In 1961, President John F. Kennedy committed the United States to landing a man on the Moon and returning him safely to the Earth. The Apollo Service Propulsion System (SPS) played a major role in achieving that objective. After NASA selected the lunar orbit rendezvous scenario for the Moon landing, the SPS engine provided the needed velocity change for the spacecraft to enter lunar orbit and, following completion of the landing, leave lunar orbit for the return trip to Earth. Secondarily, the SPS could make mid-course maneuvers. Engineers carried out a robust ground and spaceflight test program to ensure the reliability of the SPS and the safety of the astronauts. The first ground-based test firing of an SPS engine took place on June 26, 1963, followed by years of extensive ground and spaceflight testing before the first crewed mission, Apollo 7, in October 1968 fully tested the system in orbit.
In March 1962, NASA selected Aerojet-General’s Space Propulsion Division in Azusa, California, as the subcontractor to design, build, and test the SPS engine, designated AJ10-137, at a time when the agency favored the direct ascent mode to reach the Moon. The design of the SPS ensured that it had sufficient thrust to lift the entire Apollo spacecraft from the lunar surface for the direct trip back to Earth. Even after NASA selected lunar-orbit rendezvous in July 1962, no longer requiring such a powerful engine, managers decided not to change the design for the SPS so as not to delay its development. To increase the reliability of the engine now needed for critical maneuvers, especially the trans-Earth injection burn to bring the astronauts home, NASA chose the use of Aerozine 50 as fuel and nitrogen tetroxide as oxidizer. As hypergolic propellants, meaning they ignited upon contact with each other, they did not require a complex ignition system and also had the advantage of long-term storability. The engine generated 20,500 pounds of thrust and the gimbalable engine nozzle allowed precise steering.
Aerojet shipped the first fireable AJ10-137 SPS test engine (SN 003) to the Arnold Engineering and Development Center (AEDC) in Tullahoma, Tennessee, in May 1963 to begin the ground testing program, shipping two more engines in September and November. The first simulated-altitude SPS test fire took place on June 26, 1963. The engine firing of approximately 5 seconds resulted in a shutdown due to the collapse of the titanium nozzle extension from excessive back pressure in the test cell. Aerojet carried out sea-level test firings at its Sacramento, California, facility, and simulated-altitude test firings at AEDC on the Block I engine configuration used in the early uncrewed Apollo test flights between June 1963 and February 1967. For the Block II engines used on all crewed Apollo missions, Aerojet carried out sea-level and simulated altitude tests between April 1966 and September 1968. Engineers carried out further tests with a simulated Service Module at NASA’s White Sands Test Facility in Las Cruces, New Mexico, between November 1966 and April 1969. Engineers made numerous configuration changes throughout the engine development and qualification program based on knowledge accumulated during the tests.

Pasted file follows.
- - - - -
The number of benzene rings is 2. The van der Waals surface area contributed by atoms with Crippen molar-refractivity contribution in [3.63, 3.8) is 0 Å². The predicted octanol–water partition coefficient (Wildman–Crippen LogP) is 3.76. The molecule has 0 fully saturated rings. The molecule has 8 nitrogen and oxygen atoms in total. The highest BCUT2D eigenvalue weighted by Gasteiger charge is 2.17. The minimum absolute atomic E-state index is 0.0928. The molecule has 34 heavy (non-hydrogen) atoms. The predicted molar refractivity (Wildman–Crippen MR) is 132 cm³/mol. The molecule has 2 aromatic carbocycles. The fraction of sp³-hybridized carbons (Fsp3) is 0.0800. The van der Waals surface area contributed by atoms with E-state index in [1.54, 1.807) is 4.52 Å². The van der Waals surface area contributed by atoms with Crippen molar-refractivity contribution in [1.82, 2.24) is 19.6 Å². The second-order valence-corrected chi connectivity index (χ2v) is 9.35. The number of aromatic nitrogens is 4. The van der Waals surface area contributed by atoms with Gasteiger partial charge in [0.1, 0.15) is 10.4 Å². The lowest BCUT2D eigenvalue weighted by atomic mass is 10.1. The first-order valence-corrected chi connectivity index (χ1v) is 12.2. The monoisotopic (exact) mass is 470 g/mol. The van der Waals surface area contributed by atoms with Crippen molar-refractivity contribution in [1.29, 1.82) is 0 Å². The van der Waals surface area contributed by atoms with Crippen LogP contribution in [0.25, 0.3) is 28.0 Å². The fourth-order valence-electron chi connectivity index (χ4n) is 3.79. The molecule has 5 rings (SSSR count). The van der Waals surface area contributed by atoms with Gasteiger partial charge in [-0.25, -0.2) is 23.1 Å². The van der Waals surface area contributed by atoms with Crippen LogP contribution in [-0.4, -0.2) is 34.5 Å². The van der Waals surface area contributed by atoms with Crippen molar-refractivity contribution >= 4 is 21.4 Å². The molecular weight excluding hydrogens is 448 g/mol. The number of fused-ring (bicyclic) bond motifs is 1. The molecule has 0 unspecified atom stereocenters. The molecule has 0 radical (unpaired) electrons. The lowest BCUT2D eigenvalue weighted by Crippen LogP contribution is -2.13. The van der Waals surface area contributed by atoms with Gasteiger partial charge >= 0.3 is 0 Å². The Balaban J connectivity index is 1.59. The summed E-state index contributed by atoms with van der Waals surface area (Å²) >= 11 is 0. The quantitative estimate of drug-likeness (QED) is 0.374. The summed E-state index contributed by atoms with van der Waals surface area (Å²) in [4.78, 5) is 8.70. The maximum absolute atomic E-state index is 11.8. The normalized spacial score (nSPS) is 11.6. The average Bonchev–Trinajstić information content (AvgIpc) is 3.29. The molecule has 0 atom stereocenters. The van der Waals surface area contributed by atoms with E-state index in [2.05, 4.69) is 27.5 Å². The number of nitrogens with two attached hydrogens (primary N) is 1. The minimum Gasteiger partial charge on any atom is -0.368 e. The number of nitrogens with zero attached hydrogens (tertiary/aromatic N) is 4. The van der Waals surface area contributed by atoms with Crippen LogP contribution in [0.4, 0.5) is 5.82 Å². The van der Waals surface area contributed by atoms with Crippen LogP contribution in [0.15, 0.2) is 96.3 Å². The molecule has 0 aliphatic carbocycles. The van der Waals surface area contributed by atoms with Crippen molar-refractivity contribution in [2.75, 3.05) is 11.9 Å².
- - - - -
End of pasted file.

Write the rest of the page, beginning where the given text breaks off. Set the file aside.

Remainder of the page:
Before the first flight of the SPS on the AS-201 mission, engineers test fired it at Launch Pad 16 at NASA’s Kennedy Space Center in Florida in November 1965. During the flight itself on Feb. 26, 1966, the SPS achieved only 30 percent of its intended thrust during the 104-second firing due to ingestion of helium gas, with the same result during the second 10-second firing to test its restart capability. During the second flight, AS-202 on Aug. 25, 1966, the SPS performed well on all its four firings, meeting all test objectives, as it did on the Apollo 4 and 6 missions, on Nov. 9, 1967, and April 4, 1968, respectively. On the latter, due to the failure of the Saturn V’s third stage to restart, the SPS took over that function to send the Apollo spacecraft on its high-altitude trajectory. On the first flight of the SPS on a crewed mission, Apollo 7 in October 1968, the astronauts successfully fired it on eight occasions, and it performed without a hitch. By the time Apollo 8 flew to the Moon in December 1968, and the SPS engine had to start to first get them into lunar orbit and then to get them out to send them home to Earth, engineers had test fired it more than 3,200 times, and it had proven itself during actual space missions, giving NASA managers the confidence that it would work. And it did. And not only on that historic mission to orbit the Moon, but on all subsequent Apollo missions, the three flights to the Skylab space station, and on its last journey into space, the 1975 Apollo-Soyuz Test Project.